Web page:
The study, which would consist of two major phases, would look at the key issues and unknowns confronting those who were deployed overseas as part of OEF/OIF. It would include a study of the effects of multiple deployments, the scope of traumatic brain injuries and their effects on the service member and his or her family, and the long-term impact of other war-related illnesses and disabilities such as post-traumatic stress disorder. Notably, the study would also assess the physical and mental health care needs of women veterans. We also appreciate the emphasis this legislation would place on families and the effects these illnesses and disabilities appear to have on them. With the large number of citizen soldiers fighting these conflicts, it is only proper to see how all are affected, because it is clear that it is not just the man or woman in uniform who suffers.
A study such as this is essential to allow VA and DOD to properly manage what appears to be a crisis in our returning veterans. This assessment would give the departments and policy managers a clear idea of what the problems are, allowing us to develop plans to treat the disabilities and impairments we are seeing. The studies that we have seen have hinted at the problem, and have shown us enough to make initial efforts at improving the care of these brave men and women. However, we can and must do more.
We must be proactive with our approach, and move forward. Proper study of the issues will allow VA and DOD to see if their programs are accurately meeting the needs of this deserving population of veterans, and will better allow us to prepare for their care into the future. There is plenty that we do not yet know about the needs of these veterans, and the more we find out, the better prepared we will be to fulfill this nation’s sacred obligations to her sick and disabled veterans.
H.R. 3819 and H.R. 4146
The VFW is pleased to offer our support for these two pieces of legislation that deal with an issue important to a number of our members. These two bills would close a loophole in current law that causes a number of veterans each year to be saddled with expensive hospital bills for care related to emergency treatment.
Section 1725 of Title 38 authorizes VA to reimburse veterans for medical expenses related to emergency care at non-VA facilities if the veteran is enrolled and using the VA health care system, and if he has no other form of medical insurance. This is an important safety net for many veterans who have no other means to pay for potentially life-saving care.
Under that same section, the definitions in (f)(1)(C) create that loophole that harms veterans. Current law requires that the non-VA facility transfer the veteran to a VA facility when the veteran is stable. However, in areas, where there is no suitable VA facility or when the facility is unable to accept the patient, the veteran is forced to stay at the non-VA facility and VA makes no payment for that emergency care. In this case, VA’s inability to adequately provide the care the veteran needs ends up costing the veteran thousands of dollars out of his or her own pocket, something that is unconscionable. Clearly, this unfair policy punishes veterans unfortunate enough to live in areas where no VA facilities are available or able to accept a veteran. The policy punishes them for something that is no fault of their own.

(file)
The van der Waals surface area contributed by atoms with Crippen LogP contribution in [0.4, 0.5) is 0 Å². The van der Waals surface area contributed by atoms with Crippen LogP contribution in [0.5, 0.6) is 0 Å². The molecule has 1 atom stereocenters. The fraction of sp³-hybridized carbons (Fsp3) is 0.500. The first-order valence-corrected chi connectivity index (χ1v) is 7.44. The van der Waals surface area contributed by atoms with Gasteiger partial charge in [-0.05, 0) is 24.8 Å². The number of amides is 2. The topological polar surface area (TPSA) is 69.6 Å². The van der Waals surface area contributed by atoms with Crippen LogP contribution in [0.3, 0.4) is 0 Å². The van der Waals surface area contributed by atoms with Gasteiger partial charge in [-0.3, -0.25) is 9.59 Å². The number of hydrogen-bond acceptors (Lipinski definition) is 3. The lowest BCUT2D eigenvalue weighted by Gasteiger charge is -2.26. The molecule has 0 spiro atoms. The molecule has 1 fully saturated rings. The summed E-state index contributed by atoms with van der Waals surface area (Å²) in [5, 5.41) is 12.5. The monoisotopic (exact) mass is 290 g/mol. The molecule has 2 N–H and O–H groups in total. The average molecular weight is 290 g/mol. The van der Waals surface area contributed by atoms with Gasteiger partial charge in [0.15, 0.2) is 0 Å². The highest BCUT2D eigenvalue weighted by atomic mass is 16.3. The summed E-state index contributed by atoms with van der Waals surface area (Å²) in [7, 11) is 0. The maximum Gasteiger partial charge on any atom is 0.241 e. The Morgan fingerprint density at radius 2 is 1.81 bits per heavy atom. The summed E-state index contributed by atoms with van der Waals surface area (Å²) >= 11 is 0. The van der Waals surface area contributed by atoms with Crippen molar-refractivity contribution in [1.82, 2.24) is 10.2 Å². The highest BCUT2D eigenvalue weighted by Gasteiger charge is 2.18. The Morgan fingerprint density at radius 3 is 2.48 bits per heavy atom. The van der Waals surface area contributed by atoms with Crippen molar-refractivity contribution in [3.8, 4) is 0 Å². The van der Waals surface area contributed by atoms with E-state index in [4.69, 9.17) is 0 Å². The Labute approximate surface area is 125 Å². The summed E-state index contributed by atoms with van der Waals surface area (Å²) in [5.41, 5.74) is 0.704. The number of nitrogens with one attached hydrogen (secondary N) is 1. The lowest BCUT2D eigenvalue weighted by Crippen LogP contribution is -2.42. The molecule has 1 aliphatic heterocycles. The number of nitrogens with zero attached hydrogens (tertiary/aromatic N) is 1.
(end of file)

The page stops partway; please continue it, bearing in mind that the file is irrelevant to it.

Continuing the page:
Both bills amend that section and close the loophole. H.R. 3819 goes a step further. It mandates that the Secretary provide reimbursement by striking the “may reimburse” from Section 1725 (a) and replacing it with “shall reimburse.” This would eliminate any potential for a weakening of the policy. H.R. 3819 also would amend Section 1728 of Title 38 to specify emergency care as a medical expense eligible for reimbursement to certain categories of service-connected veterans. While we support the concept, we would note that the Committee should carefully consider any externalities that could pop up from replacing “such care or services” with “emergency treatment,” especially when section 1728(a)(1) already specifies that reimbursement is for “such care or services [that] were rendered in a medical emergency.”
With that in mind, we would urge the Committee to swiftly approve legislation that would close this loophole so that VA can properly reimburse those veterans who would be unfairly penalized by the current law.
The VFW is happy to support the Mental Health Improvements Act, comprehensive legislation that aims to improve the level of mental health services that VA provides, especially with respect to PTSD and substance abuse disorders. This legislation acknowledges and aims to improve the treatment of what is sadly a growing problem among veterans, especially OEF/OIF veterans. As the findings of the bill note, a 2005 DOD study found a 23% rate of Active Duty personnel who acknowledge a significant problem with alcohol use.
Title I of the bill focuses on substance use disorders, especially in conjunction with PTSD and other mental health issues. It would require VA to provide treatment – including counseling, therapy, and detoxification services – for substance use disorders at each VA medical center and community-based outpatient clinic, although it gives the Secretary the authority to decide if services are not needed at a particular location.